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From the Publisher"...takes a step toward breaking through to the large-scale categories of historical analysis that are commonplace in the mainstream historical community but have been lacking among historians of science." Kathryn M. Olesko, Science
"In none of her studies does Crawford shy from considering developments in scientific theory and experiment, the peculiarities of the Swedish scientific community and the goals of the Nobel prize committees. Such a historical understanding must supplement any quantitative analysis of sociological variables if we are to appreciate how the prizes reflect national and international scientific relations. It is for this reason that her book is such a success." Diana Barkan, Nature
"...departs from the commonly held notion that universalism and internationalism are inherent features of science. Showing how the rise of scientific organizations around the turn of the century centered on national scientific enterprises, Crawford argues that scientific activities of the late nineteenth century were an integral part of the emergence of the nation-state in Europe.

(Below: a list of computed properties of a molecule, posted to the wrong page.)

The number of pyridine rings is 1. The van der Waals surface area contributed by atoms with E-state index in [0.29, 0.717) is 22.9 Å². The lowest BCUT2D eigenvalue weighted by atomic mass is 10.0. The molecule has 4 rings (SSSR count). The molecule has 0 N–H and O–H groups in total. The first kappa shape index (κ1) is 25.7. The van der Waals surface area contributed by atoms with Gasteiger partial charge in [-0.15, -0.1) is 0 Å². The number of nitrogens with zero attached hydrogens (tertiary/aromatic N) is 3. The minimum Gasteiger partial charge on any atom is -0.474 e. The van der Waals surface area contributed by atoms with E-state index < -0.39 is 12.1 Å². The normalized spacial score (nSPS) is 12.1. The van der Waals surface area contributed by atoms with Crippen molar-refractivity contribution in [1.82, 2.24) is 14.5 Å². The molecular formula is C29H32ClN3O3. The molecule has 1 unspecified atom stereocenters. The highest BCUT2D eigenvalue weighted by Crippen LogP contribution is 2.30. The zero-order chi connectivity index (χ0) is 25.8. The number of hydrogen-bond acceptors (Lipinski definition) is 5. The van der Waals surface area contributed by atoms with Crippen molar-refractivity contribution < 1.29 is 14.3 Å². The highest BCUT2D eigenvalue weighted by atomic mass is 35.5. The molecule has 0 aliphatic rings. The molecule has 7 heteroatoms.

"...much more than a mere history of these prizes. She questions the assumption that science is and always has been universal. Scientific internationalism, science as an activity and a social institution, is often confused with scientific universalism, science as an abstract method for establishing universally valid knowledge....Crawford demonstrates that the similarities between American Nobel laureates and nonwinning candidates outweigh the differences, and she rejects the argument that Nobel Prizes constitute objective measures of social stratification in science." Mark Walker, ISIS